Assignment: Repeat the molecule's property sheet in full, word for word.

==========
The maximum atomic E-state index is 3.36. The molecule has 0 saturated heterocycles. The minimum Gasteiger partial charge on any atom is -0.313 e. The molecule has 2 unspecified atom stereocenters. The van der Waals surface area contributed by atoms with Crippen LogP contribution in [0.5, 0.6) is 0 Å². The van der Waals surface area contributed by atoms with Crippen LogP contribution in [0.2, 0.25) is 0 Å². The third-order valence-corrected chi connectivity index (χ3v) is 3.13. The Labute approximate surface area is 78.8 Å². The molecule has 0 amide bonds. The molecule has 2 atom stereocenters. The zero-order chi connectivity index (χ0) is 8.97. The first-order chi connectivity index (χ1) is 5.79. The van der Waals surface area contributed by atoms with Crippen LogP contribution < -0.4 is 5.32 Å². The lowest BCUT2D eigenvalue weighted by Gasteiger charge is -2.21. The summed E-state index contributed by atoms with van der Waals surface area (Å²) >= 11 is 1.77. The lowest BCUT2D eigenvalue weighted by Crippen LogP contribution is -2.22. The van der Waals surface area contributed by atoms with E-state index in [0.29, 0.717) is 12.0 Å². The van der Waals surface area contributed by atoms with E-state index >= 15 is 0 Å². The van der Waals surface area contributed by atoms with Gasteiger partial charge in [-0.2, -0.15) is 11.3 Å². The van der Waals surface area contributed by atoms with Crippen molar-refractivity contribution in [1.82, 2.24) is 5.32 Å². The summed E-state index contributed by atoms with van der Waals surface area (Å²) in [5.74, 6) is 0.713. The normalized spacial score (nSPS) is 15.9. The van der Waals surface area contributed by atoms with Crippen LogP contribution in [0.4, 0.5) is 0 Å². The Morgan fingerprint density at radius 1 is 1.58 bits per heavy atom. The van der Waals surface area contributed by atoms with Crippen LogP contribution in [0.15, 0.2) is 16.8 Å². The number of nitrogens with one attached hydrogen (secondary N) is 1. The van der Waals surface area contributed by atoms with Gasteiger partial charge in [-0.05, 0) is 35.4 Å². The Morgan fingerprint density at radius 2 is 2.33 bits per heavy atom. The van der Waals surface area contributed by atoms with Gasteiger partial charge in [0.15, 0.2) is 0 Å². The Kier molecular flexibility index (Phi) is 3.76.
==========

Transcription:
The maximum atomic E-state index is 3.36. The molecule has 0 saturated heterocycles. The minimum Gasteiger partial charge on any atom is -0.313 e. The molecule has 2 unspecified atom stereocenters. The van der Waals surface area contributed by atoms with Crippen LogP contribution in [0.5, 0.6) is 0 Å². The van der Waals surface area contributed by atoms with Crippen LogP contribution in [0.2, 0.25) is 0 Å². The third-order valence-corrected chi connectivity index (χ3v) is 3.13. The Labute approximate surface area is 78.8 Å². The molecule has 0 amide bonds. The molecule has 2 atom stereocenters. The zero-order chi connectivity index (χ0) is 8.97. The first-order chi connectivity index (χ1) is 5.79. The van der Waals surface area contributed by atoms with Crippen LogP contribution < -0.4 is 5.32 Å². The lowest BCUT2D eigenvalue weighted by Gasteiger charge is -2.21. The summed E-state index contributed by atoms with van der Waals surface area (Å²) >= 11 is 1.77. The lowest BCUT2D eigenvalue weighted by Crippen LogP contribution is -2.22. The van der Waals surface area contributed by atoms with E-state index in [0.29, 0.717) is 12.0 Å². The van der Waals surface area contributed by atoms with E-state index >= 15 is 0 Å². The van der Waals surface area contributed by atoms with Gasteiger partial charge in [-0.2, -0.15) is 11.3 Å². The van der Waals surface area contributed by atoms with Crippen molar-refractivity contribution in [1.82, 2.24) is 5.32 Å². The summed E-state index contributed by atoms with van der Waals surface area (Å²) in [5.74, 6) is 0.713. The normalized spacial score (nSPS) is 15.9. The van der Waals surface area contributed by atoms with Crippen LogP contribution in [0.4, 0.5) is 0 Å². The Morgan fingerprint density at radius 1 is 1.58 bits per heavy atom. The van der Waals surface area contributed by atoms with Crippen LogP contribution in [0.15, 0.2) is 16.8 Å². The number of nitrogens with one attached hydrogen (secondary N) is 1. The van der Waals surface area contributed by atoms with Gasteiger partial charge in [-0.05, 0) is 35.4 Å². The Morgan fingerprint density at radius 2 is 2.33 bits per heavy atom. The van der Waals surface area contributed by atoms with Gasteiger partial charge in [0.15, 0.2) is 0 Å². The Kier molecular flexibility index (Phi) is 3.76.